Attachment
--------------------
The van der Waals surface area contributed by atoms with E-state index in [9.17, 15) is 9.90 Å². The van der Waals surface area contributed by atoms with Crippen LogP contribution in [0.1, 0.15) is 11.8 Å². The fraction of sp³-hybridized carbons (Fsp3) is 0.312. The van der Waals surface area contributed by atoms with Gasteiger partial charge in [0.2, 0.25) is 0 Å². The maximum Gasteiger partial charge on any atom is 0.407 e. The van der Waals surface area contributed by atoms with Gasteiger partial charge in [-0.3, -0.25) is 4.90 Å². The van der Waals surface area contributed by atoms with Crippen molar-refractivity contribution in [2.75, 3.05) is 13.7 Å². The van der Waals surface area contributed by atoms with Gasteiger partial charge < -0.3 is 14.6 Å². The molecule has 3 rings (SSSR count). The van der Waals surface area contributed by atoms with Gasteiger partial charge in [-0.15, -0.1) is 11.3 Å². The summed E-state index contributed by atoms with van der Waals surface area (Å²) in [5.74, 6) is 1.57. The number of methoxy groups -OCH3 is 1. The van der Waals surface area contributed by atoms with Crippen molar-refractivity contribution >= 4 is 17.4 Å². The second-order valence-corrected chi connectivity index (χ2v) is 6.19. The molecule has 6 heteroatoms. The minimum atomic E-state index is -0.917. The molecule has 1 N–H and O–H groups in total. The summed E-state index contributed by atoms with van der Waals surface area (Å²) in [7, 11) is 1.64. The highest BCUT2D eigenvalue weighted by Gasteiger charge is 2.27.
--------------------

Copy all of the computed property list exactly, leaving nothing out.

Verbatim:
The van der Waals surface area contributed by atoms with E-state index in [9.17, 15) is 9.90 Å². The van der Waals surface area contributed by atoms with Crippen LogP contribution in [0.1, 0.15) is 11.8 Å². The fraction of sp³-hybridized carbons (Fsp3) is 0.312. The van der Waals surface area contributed by atoms with Gasteiger partial charge in [0.2, 0.25) is 0 Å². The maximum Gasteiger partial charge on any atom is 0.407 e. The van der Waals surface area contributed by atoms with Gasteiger partial charge in [-0.3, -0.25) is 4.90 Å². The van der Waals surface area contributed by atoms with Crippen molar-refractivity contribution in [2.75, 3.05) is 13.7 Å². The van der Waals surface area contributed by atoms with Gasteiger partial charge < -0.3 is 14.6 Å². The molecule has 3 rings (SSSR count). The van der Waals surface area contributed by atoms with Gasteiger partial charge in [-0.15, -0.1) is 11.3 Å². The summed E-state index contributed by atoms with van der Waals surface area (Å²) in [5.74, 6) is 1.57. The number of methoxy groups -OCH3 is 1. The van der Waals surface area contributed by atoms with Crippen molar-refractivity contribution >= 4 is 17.4 Å². The second-order valence-corrected chi connectivity index (χ2v) is 6.19. The molecule has 6 heteroatoms. The minimum atomic E-state index is -0.917. The molecule has 1 N–H and O–H groups in total. The summed E-state index contributed by atoms with van der Waals surface area (Å²) in [7, 11) is 1.64. The highest BCUT2D eigenvalue weighted by Gasteiger charge is 2.27.